How Stanley Kubrick inspired one of David Bowie’s greatest hits
David Bowie was, it’s fair to say, a unique individual. The artist, who sadly left this world in 2016, made a name for himself as an evolving composite of all mediums of art. From his work in mime and on the stage of theatres to his self-portraits and, of course, his music — Bowie could, and invariably did, do it all. However, that doesn’t mean he was a continuous fountain of artistic creativity or incapable of taking inspiration from elsewhere. In fact, he loved the opportunity to not only mix mediums but lean on the greatest minds of the artforms to do so.
Many of Bowie’s greatest songs have been lifted from the world around him both personally and professionally. One such inspiration to Bowie came in the form of Stanley Kubrick, arguably one of the most gifted filmmakers the world has ever seen. It was one of his films which ended up inspiring David Bowie to write a song that would not only be his breakthrough in the world of music back in 1969 but still land as a potent piece of pop over 50 years later. Of course, we’re talking about ‘Space Oddity’.
The track is still an absolutely vital piece of Bowie’s iconography and, when re-listening to the song, it is utterly remarkable just how well it holds up to this day. Though you’d be hard-pressed to get a song like that on the pop radio these days if it was released tomorrow, its conception, its power and its remarkable cadence would still see it heralded as one of the best releases of the year—such is its timeless nature.
The song, originally released as a 7-inch single on 11 July 1969, was the world’s first proper dose of Bowie as we know and love him and was the opening track of his second studio album, David Bowie. Considering the release date of the single, just nine days before the USA would land on the moon, many people assumed that it was through NASA that Bowie had been inspired. The moment would mark a collective turning head of the world, as the moon landing had gathered the imaginations of the earth and told them all to look skyward. Necks craned to the heavens there was only one man to soundtrack this event—the Starman. However, the truth is that Bowie was far more interested in the beauty of film than he was the science of achieving it.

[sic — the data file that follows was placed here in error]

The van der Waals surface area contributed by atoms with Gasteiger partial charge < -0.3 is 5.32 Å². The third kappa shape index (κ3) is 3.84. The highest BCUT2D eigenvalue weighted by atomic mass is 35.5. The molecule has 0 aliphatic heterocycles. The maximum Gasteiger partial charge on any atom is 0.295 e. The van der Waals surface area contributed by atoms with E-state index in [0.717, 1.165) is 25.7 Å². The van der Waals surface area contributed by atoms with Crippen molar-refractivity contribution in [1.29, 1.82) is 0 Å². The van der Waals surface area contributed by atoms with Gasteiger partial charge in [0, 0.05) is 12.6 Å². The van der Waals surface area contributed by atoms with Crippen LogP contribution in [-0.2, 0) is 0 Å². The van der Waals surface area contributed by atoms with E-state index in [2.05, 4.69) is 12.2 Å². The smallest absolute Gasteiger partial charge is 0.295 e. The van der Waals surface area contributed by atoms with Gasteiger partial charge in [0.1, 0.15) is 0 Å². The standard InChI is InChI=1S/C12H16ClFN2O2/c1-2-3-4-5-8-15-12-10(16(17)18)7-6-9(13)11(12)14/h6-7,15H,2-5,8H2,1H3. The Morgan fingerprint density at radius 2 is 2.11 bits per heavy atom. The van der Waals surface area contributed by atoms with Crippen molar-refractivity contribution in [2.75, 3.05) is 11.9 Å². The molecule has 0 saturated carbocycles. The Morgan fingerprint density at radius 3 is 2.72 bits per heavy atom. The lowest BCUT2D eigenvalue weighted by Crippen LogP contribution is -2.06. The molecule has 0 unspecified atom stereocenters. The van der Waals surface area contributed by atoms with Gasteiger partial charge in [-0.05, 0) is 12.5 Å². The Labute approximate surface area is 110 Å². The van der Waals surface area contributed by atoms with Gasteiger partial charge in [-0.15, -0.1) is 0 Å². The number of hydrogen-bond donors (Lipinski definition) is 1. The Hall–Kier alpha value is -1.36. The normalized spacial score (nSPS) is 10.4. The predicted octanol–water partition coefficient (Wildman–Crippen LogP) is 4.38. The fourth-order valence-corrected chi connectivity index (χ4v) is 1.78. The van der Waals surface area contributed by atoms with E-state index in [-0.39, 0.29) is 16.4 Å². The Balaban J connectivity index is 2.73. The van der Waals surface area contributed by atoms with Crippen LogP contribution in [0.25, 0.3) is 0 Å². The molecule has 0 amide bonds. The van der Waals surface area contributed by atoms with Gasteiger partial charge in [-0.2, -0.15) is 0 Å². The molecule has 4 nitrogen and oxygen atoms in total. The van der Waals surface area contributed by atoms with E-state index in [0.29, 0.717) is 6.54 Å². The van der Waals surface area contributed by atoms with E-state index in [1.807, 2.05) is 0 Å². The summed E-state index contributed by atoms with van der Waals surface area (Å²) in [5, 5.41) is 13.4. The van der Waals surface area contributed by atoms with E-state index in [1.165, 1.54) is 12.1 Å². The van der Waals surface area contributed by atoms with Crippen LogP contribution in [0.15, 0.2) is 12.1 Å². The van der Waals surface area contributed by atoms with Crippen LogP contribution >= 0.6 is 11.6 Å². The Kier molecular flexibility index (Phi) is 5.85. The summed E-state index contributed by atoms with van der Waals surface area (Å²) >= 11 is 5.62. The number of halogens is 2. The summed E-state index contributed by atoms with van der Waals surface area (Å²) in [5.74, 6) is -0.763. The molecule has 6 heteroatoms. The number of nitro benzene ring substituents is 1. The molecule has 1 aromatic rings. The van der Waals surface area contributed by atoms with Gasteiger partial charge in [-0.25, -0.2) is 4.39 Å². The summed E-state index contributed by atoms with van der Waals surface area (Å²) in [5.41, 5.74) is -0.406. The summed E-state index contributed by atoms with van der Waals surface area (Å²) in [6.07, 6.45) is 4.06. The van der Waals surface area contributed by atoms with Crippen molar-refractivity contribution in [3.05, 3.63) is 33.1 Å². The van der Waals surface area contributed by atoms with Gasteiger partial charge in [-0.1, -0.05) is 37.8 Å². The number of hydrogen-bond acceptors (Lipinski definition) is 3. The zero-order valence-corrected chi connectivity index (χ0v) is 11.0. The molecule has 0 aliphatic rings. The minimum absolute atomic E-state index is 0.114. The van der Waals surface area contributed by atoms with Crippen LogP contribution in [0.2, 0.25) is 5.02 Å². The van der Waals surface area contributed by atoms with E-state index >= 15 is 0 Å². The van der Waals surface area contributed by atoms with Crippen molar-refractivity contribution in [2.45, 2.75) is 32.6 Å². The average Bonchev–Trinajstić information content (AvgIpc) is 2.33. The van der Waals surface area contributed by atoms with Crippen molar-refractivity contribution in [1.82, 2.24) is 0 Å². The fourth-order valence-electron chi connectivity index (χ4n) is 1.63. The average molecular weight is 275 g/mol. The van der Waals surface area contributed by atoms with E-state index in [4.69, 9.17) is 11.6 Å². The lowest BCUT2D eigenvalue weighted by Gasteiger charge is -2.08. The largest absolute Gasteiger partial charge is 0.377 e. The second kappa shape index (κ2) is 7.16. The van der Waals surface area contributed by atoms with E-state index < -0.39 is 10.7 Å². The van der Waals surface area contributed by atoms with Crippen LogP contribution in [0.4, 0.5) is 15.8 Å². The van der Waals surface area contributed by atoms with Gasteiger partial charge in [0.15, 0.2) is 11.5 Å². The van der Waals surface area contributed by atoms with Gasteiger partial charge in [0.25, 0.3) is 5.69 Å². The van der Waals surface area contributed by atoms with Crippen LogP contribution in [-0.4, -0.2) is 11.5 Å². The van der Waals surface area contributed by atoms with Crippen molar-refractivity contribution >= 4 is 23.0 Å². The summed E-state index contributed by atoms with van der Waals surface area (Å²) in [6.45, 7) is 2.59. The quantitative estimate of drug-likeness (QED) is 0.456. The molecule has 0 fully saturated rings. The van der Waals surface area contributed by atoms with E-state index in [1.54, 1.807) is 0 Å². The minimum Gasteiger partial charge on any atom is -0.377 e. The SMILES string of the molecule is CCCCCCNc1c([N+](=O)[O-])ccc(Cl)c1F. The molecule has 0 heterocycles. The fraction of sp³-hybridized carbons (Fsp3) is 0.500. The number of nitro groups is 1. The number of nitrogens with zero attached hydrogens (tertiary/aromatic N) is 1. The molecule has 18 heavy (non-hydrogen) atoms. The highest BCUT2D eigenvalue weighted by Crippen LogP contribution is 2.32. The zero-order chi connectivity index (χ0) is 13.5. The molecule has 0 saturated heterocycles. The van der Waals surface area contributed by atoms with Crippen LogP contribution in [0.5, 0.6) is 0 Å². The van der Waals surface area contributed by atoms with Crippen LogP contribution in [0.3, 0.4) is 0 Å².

“In England, it was always presumed that it was written about the space landing,” revealed Bowie during an interview, “because it kind of came to prominence around the same time. But it actually wasn’t. It was written because of going to see the film 2001, which I found amazing.” Like so many other audience members he arrived at the cinema a little worse for wear: “I was out of my gourd anyway, I was very stoned when I went to see it, several times, and it was really a revelation to me. It got the song flowing.” Like so many other audiences members, he left with the endless possibilities of space exploration running through his head.
It was a motif which would become an integral part of Bowie’s make-up for the next decade, the thematics rearing their head most prominently with the introduction of Ziggy Stardust, a flame-haired alien rocker from outer space. But the facts remain, that without this initial foray into the great unknown, Bowie would never have introduced us to Ziggy at all. While the idea of outer space excited Bowie, there was one sense that permeated his work and this song, loneliness.
Bowie’s longtime producer and friend, Tony Visconti, revealed of the song’s creation: “David said it was actually a song about isolation and he used the astronaut in space as the metaphor. The song was written in that spirit, being isolated in this little capsule, but seeing the Universe from your window.“
The song would launch Bowie’s career into the stratosphere and begin his long journey as one of the most artistically sound and creatively pure musical artists we are likely to see in our lifetimes. While the track is as iconic as the moon landing itself, for us, the real poetry is knowing that it was inspired by even more art. It was typically Bowie’s way, whether it was Buster Keaton, William S. Burroughs or Jean Michel Basquiat, the Starman was never afraid to pinch a few pointers from others.
While the figure of Major Tom is meant to act as a lightning rod protagonist, his ambiguity allowing for such character manipulation, he allows Bowie to pronounce a juxtaposing view. At times ‘Space Oddity’ is a rallying call to the inhabitants of earth to ensure they enjoy the beauty of life while they’re in it, not when they’re being dragged to the edges of death. On the other hand, it equally lauds in the beauty of listlessness and the aching allure of the unknown. It was a track so expertly crafted that it gained Bowie the Ivor Novello award and a serious amount of accolade.
The duality of the song is mirrored in our lives and while we must all choose to not wholly choose, Bowie’s presentation of the work is simply astounding. The knowledge that it wouldn’t have been possible without Stanley Kubrick just make sit all the sweeter.
David Bowie Space Oddity Lyrics:
Ground Control to Major Tom Ground Control to Major Tom Take your protein pills and put your helmet on
Ground Control to Major Tom Commencing countdown, engines on Check ignition and may God’s love be with you